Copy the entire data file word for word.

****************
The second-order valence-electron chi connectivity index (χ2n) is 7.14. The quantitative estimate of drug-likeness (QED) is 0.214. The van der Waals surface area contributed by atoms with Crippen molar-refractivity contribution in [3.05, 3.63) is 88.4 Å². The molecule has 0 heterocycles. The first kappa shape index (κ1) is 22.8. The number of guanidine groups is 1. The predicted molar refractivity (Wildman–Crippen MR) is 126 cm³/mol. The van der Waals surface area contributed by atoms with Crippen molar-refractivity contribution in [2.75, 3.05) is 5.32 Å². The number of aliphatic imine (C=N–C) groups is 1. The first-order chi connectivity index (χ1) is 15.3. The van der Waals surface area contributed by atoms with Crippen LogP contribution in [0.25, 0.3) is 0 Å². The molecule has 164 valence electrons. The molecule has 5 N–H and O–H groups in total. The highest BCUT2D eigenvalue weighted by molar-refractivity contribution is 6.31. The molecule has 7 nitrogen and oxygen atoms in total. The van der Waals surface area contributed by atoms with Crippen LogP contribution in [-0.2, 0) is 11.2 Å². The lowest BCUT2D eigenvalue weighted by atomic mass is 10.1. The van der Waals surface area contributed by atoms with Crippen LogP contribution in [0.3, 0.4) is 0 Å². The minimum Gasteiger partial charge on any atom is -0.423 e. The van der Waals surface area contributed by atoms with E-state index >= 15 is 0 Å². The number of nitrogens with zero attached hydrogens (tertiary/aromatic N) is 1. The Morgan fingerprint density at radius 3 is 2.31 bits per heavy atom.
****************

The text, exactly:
The second-order valence-electron chi connectivity index (χ2n) is 7.14. The quantitative estimate of drug-likeness (QED) is 0.214. The van der Waals surface area contributed by atoms with Crippen molar-refractivity contribution in [3.05, 3.63) is 88.4 Å². The molecule has 0 heterocycles. The first kappa shape index (κ1) is 22.8. The number of guanidine groups is 1. The predicted molar refractivity (Wildman–Crippen MR) is 126 cm³/mol. The van der Waals surface area contributed by atoms with Crippen molar-refractivity contribution in [2.75, 3.05) is 5.32 Å². The number of aliphatic imine (C=N–C) groups is 1. The first-order chi connectivity index (χ1) is 15.3. The van der Waals surface area contributed by atoms with Crippen LogP contribution in [0.25, 0.3) is 0 Å². The molecule has 164 valence electrons. The molecule has 5 N–H and O–H groups in total. The highest BCUT2D eigenvalue weighted by molar-refractivity contribution is 6.31. The molecule has 7 nitrogen and oxygen atoms in total. The van der Waals surface area contributed by atoms with Crippen LogP contribution in [-0.2, 0) is 11.2 Å². The lowest BCUT2D eigenvalue weighted by atomic mass is 10.1. The van der Waals surface area contributed by atoms with Crippen LogP contribution in [0.3, 0.4) is 0 Å². The minimum Gasteiger partial charge on any atom is -0.423 e. The van der Waals surface area contributed by atoms with E-state index >= 15 is 0 Å². The number of nitrogens with zero attached hydrogens (tertiary/aromatic N) is 1. The Morgan fingerprint density at radius 3 is 2.31 bits per heavy atom.